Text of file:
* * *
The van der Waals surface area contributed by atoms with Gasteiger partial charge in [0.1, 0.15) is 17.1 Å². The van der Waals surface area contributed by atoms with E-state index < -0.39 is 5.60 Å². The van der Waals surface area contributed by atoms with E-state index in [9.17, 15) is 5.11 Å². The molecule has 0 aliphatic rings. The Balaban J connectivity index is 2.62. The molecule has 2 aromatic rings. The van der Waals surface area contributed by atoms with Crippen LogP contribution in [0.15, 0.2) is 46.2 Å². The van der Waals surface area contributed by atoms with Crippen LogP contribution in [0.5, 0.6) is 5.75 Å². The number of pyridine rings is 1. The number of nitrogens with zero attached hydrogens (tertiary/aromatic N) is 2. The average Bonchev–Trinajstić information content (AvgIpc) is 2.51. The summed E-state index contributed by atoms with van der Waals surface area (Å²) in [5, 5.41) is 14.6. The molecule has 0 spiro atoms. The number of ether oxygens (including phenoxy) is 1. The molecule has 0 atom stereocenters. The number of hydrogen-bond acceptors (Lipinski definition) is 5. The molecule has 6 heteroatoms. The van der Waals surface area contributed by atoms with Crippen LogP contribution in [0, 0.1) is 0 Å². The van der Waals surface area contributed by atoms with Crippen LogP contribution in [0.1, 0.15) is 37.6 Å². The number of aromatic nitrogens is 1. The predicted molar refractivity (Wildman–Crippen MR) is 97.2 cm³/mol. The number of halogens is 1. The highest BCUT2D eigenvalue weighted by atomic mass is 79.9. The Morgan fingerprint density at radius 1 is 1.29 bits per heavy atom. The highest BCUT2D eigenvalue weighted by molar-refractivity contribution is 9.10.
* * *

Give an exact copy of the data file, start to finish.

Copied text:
The van der Waals surface area contributed by atoms with Gasteiger partial charge in [0.1, 0.15) is 17.1 Å². The van der Waals surface area contributed by atoms with E-state index < -0.39 is 5.60 Å². The van der Waals surface area contributed by atoms with E-state index in [9.17, 15) is 5.11 Å². The molecule has 0 aliphatic rings. The Balaban J connectivity index is 2.62. The molecule has 2 aromatic rings. The van der Waals surface area contributed by atoms with Crippen LogP contribution in [0.15, 0.2) is 46.2 Å². The van der Waals surface area contributed by atoms with Crippen LogP contribution in [0.5, 0.6) is 5.75 Å². The number of pyridine rings is 1. The number of nitrogens with zero attached hydrogens (tertiary/aromatic N) is 2. The average Bonchev–Trinajstić information content (AvgIpc) is 2.51. The summed E-state index contributed by atoms with van der Waals surface area (Å²) in [5, 5.41) is 14.6. The molecule has 0 spiro atoms. The number of ether oxygens (including phenoxy) is 1. The molecule has 0 atom stereocenters. The number of hydrogen-bond acceptors (Lipinski definition) is 5. The molecule has 6 heteroatoms. The van der Waals surface area contributed by atoms with Crippen LogP contribution in [0, 0.1) is 0 Å². The van der Waals surface area contributed by atoms with Crippen LogP contribution in [0.1, 0.15) is 37.6 Å². The number of aromatic nitrogens is 1. The predicted molar refractivity (Wildman–Crippen MR) is 97.2 cm³/mol. The number of halogens is 1. The highest BCUT2D eigenvalue weighted by atomic mass is 79.9. The Morgan fingerprint density at radius 1 is 1.29 bits per heavy atom. The highest BCUT2D eigenvalue weighted by molar-refractivity contribution is 9.10.